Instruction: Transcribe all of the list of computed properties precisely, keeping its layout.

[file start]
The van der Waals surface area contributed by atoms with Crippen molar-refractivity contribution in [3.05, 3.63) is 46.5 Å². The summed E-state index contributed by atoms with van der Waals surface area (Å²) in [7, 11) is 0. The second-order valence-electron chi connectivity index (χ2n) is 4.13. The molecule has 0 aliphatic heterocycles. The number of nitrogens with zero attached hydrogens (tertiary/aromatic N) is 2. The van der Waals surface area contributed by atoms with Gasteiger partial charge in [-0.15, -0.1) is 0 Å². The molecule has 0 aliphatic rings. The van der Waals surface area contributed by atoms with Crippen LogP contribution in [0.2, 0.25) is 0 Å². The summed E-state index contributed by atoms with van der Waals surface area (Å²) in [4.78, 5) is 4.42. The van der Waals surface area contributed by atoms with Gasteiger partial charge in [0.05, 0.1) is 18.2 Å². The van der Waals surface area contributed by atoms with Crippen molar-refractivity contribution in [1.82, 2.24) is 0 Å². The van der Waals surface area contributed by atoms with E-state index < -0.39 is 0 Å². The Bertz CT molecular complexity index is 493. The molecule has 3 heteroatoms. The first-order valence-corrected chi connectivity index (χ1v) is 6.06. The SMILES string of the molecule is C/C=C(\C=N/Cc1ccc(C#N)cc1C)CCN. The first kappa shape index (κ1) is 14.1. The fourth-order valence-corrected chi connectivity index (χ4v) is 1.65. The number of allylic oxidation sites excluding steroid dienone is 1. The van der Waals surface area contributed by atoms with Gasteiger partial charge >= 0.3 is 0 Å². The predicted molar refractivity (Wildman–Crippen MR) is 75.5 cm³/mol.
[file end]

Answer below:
The van der Waals surface area contributed by atoms with Crippen molar-refractivity contribution in [3.05, 3.63) is 46.5 Å². The summed E-state index contributed by atoms with van der Waals surface area (Å²) in [7, 11) is 0. The second-order valence-electron chi connectivity index (χ2n) is 4.13. The molecule has 0 aliphatic heterocycles. The number of nitrogens with zero attached hydrogens (tertiary/aromatic N) is 2. The van der Waals surface area contributed by atoms with Gasteiger partial charge in [-0.15, -0.1) is 0 Å². The molecule has 0 aliphatic rings. The van der Waals surface area contributed by atoms with Crippen LogP contribution in [0.2, 0.25) is 0 Å². The summed E-state index contributed by atoms with van der Waals surface area (Å²) in [4.78, 5) is 4.42. The van der Waals surface area contributed by atoms with Gasteiger partial charge in [0.05, 0.1) is 18.2 Å². The van der Waals surface area contributed by atoms with Crippen molar-refractivity contribution in [1.82, 2.24) is 0 Å². The van der Waals surface area contributed by atoms with E-state index < -0.39 is 0 Å². The Bertz CT molecular complexity index is 493. The molecule has 3 heteroatoms. The first-order valence-corrected chi connectivity index (χ1v) is 6.06. The SMILES string of the molecule is C/C=C(\C=N/Cc1ccc(C#N)cc1C)CCN. The first kappa shape index (κ1) is 14.1. The fourth-order valence-corrected chi connectivity index (χ4v) is 1.65. The number of allylic oxidation sites excluding steroid dienone is 1. The van der Waals surface area contributed by atoms with Gasteiger partial charge >= 0.3 is 0 Å². The predicted molar refractivity (Wildman–Crippen MR) is 75.5 cm³/mol.